Mauritius: the hot-topic honeymoon


Mauritius: the hot-topic honeymoon

Hamish Roy’s matrimonial masquerade leads to real-life bliss on the Indian Ocean island

Hamish Roy

BY Hamish Roy9 April 2024

Our dark sedan pulls up, depositing two blinking and frazzled honeymooners in the warmth of a Mauritian morning. We’re led into a vast, shady loggia with stone columns and a ceiling of hand-carved wood. A songbird is warbling from its perch somewhere in the pair of palms sprouting either side of a splashing fountain. Having recently completed a 12-hour flight, all this space, light and greenery is like the beginning of a second life. Yes, the honeymoon is off to a good start. There’s just one problem: I’m here with someone else’s partner.

No, it’s not like that. But while this particular honeymoon is a sham, cooked up between colleagues in the name of research, Mauritius is the real deal for post-nuptial travel. The African island nation has been a honeymoon hero for decades but it’s having a moment all the same. It’s not hard to see why. Easily traversed but spacious enough for seclusion, Mauritius offers up its powdery beaches and coastal mountains; clear seas and kaleidoscopic reefs; cuisine that borrows from across the Indian Ocean; and best of all, that feeling of being on ‘island time’ that helps you jettison all worldly concerns at the aircraft door.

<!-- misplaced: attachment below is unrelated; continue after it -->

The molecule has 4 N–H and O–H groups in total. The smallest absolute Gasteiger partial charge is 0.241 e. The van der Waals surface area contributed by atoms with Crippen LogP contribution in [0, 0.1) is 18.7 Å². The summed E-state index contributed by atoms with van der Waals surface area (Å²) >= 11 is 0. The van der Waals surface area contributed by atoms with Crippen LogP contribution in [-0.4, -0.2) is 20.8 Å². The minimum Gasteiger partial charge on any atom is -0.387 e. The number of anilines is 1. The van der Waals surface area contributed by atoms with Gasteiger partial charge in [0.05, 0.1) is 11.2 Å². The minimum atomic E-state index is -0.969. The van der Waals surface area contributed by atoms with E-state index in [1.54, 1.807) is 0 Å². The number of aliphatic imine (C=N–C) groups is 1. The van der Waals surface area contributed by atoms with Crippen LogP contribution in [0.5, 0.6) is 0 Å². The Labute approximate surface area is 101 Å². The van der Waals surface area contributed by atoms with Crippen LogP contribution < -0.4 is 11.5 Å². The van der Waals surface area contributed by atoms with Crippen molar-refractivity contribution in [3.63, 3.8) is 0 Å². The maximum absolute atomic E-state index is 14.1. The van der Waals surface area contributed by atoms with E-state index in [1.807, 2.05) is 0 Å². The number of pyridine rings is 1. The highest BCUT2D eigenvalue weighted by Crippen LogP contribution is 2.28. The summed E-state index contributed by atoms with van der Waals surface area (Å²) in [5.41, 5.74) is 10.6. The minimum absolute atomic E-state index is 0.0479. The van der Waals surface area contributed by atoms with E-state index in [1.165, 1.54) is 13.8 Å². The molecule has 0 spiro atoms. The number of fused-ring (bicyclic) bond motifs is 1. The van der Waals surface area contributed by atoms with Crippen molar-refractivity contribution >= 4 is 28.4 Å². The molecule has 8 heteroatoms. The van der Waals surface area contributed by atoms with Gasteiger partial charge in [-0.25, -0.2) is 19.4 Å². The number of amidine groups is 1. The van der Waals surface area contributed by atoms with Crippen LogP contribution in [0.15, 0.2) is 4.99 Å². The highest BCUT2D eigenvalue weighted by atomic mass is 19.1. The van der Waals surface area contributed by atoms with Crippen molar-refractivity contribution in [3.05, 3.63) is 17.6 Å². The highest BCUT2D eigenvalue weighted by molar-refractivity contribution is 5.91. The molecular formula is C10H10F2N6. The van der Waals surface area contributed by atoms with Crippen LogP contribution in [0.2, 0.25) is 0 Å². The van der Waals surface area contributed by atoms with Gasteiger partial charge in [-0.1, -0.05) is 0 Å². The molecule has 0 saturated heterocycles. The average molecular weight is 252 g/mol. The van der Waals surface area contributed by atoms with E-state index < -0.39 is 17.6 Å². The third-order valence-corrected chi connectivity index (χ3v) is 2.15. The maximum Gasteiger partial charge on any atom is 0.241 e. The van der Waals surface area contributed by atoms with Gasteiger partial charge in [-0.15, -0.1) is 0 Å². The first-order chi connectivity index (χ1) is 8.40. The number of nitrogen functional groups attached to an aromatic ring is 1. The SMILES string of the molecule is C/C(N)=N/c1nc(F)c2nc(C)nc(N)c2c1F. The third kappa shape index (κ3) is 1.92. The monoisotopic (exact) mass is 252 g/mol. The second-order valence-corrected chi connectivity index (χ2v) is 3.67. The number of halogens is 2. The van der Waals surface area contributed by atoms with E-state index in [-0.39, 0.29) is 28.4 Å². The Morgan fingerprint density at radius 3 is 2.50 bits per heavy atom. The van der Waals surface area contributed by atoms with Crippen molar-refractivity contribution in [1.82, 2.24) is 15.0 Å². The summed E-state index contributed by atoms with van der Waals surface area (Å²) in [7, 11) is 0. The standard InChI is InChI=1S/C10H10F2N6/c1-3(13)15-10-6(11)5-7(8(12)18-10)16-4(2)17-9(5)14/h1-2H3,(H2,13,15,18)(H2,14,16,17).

The name Maradiva means ‘divine sea’, and this beatific resort earns its moniker with ease. Its luxurious villas are spread over pristine grounds in Flic-en-flac on the island’s sunset coast, skirting a long stretch of beach on a curved bay. From these sands, you look across a turquoise lagoon to the greenery-swathed mass of Le Morne mountain at the far end of the horseshoe. This sea is indeed divine – warm, clear and home to a pod of dolphins that visits Maradiva’s stretch of water most mornings. Even so, your brush with rapture begins long before you get down to the water’s edge.